Moving is one of the more stressful things we can go through as adults. It means uprooting yourself, your family, and your home physically and emotionally, and entering into a whole new place, without abandon.
I know. I’ve moved more times in the last few years than most people have in their lives. The most memorable of my moves was last year, when my husband and I relocated from London to the United States. My husband is South African and had been living in London when we met in New York, where I was living. We dated for three years in a long distance relationship – him in London, me in New York – just like an expensive, real-life romantic comedy.
Our time in London put all that to an end and firmly cemented our lives together, emotionally, logistically, and physically.
In our process of moving back to the States after a few years abroad, I discovered that moving as a couple (and securing a green card, no less) was more difficult than anticipated. My move to London in 2012 felt simple – it was me, my bags, a relatively easy visa process, a plane ride, and that was all. I flew in just in time for the Queen’s Diamond Jubilee, celebrating my arrival with drinks in the rain, like a true Brit. Ultimately, I treated the jump across the pond almost like a U.S. hiatus rather than a life changing move.
Fast forward to 2015, and my husband and I were now planning to move to the States – together. What had felt like an easy process during my first relocation was now much more complex, not only with the experiences, logistics, and personal belongings of another person, but with a more in-depth visa process, and figuring out our work and living situation from abroad.
I consider myself a pretty organized person, but dealing with an international move and immigration visa process while working as a freelancer was on another level. The stress was more serious, the stakes were higher, and highly organized, control-freak me started to feel, well, a little out of control.
Ultimately, I used every tool I had access to to try and gain some greater control and security over my life. There were the many Google Docs, the electronic copies of our paperwork, the hard copies of that same paperwork, the file folders, the synced calendars, and a new appreciation for apps that help with security and personal information – namely Apple Notes, Evernote, and, Sudo.
Evernote and Apple Notes helped me to keep track of our never-ending to-do list while away from my laptop, but Sudo gave me piece of mind. Because we were organizing many aspects of the move electronically – all while I worked remotely, no less – I had fears of what would happen if our information was somehow lost, hacked, or stolen. During those few weeks in our transition, we were living our lives online in a way that we hadn’t before, and our most sensitive information felt like it was on the line. Luckily, Sudo helped me to control that by protecting our privacy and personal data through the use of the apps ability to let you set up “pseudo” or masked contact information.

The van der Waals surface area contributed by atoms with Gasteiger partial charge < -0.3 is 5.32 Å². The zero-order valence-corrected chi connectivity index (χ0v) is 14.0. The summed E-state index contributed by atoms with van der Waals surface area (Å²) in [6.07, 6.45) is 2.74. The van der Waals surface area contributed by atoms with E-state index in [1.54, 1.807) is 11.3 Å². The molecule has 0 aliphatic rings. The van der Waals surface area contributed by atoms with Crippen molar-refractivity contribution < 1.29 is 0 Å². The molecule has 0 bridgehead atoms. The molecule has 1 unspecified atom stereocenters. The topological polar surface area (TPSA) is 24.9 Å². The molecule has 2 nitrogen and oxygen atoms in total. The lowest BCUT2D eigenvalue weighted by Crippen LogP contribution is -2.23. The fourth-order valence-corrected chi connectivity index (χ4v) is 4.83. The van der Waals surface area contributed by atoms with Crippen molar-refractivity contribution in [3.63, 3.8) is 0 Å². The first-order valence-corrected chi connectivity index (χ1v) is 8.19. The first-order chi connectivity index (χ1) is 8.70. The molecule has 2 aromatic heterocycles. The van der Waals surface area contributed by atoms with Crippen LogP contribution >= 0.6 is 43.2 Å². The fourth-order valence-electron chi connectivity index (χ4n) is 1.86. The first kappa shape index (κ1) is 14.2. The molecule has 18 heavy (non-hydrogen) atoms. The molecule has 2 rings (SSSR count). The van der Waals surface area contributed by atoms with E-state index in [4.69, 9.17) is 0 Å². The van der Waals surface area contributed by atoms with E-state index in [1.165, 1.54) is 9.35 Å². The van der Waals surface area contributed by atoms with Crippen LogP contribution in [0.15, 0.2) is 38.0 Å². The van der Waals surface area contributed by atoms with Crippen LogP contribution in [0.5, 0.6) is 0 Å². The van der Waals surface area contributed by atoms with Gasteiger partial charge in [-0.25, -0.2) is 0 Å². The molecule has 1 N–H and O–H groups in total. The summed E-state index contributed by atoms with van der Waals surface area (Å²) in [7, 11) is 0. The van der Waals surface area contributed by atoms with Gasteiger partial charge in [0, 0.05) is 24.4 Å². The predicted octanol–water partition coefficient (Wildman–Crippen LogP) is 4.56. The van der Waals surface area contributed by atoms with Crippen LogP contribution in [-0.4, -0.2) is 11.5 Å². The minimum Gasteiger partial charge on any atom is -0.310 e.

It allowed me to make international calls, send texts, and emails, all while keeping my personal details safe and eliminating the worry about out information being compromised during such a stressful time. A soon-to-be favorite feature of mine that launches this month is the ability to create single use credit card numbers that are tied to personal credit card number and information – meaning you never have to give out personal payment details again.
During a time when I felt I had the least control over my life, using an app that let me control my online identity and personal information made me feel like I was able to be in the driver's seat again (no pun intended) and helped me to rest a little easier. It might sound ridiculous but it really did help, and I’d recommend it for anyone who’s dealing with a move, or feels insecure about the amount of personal information they have on the internet.
Of course, our move worked out in the end, but going through such an uncertain stressful time has taught my to be more patient and intentional in my every day life. To trust that people, processes and apps are best left to doing the jobs they know best, I have even learned to ‘go with the flow’ a little more, and to relax.
So far, the lessons are still working. At least when it comes to the next big move or event, I’ll be prepared.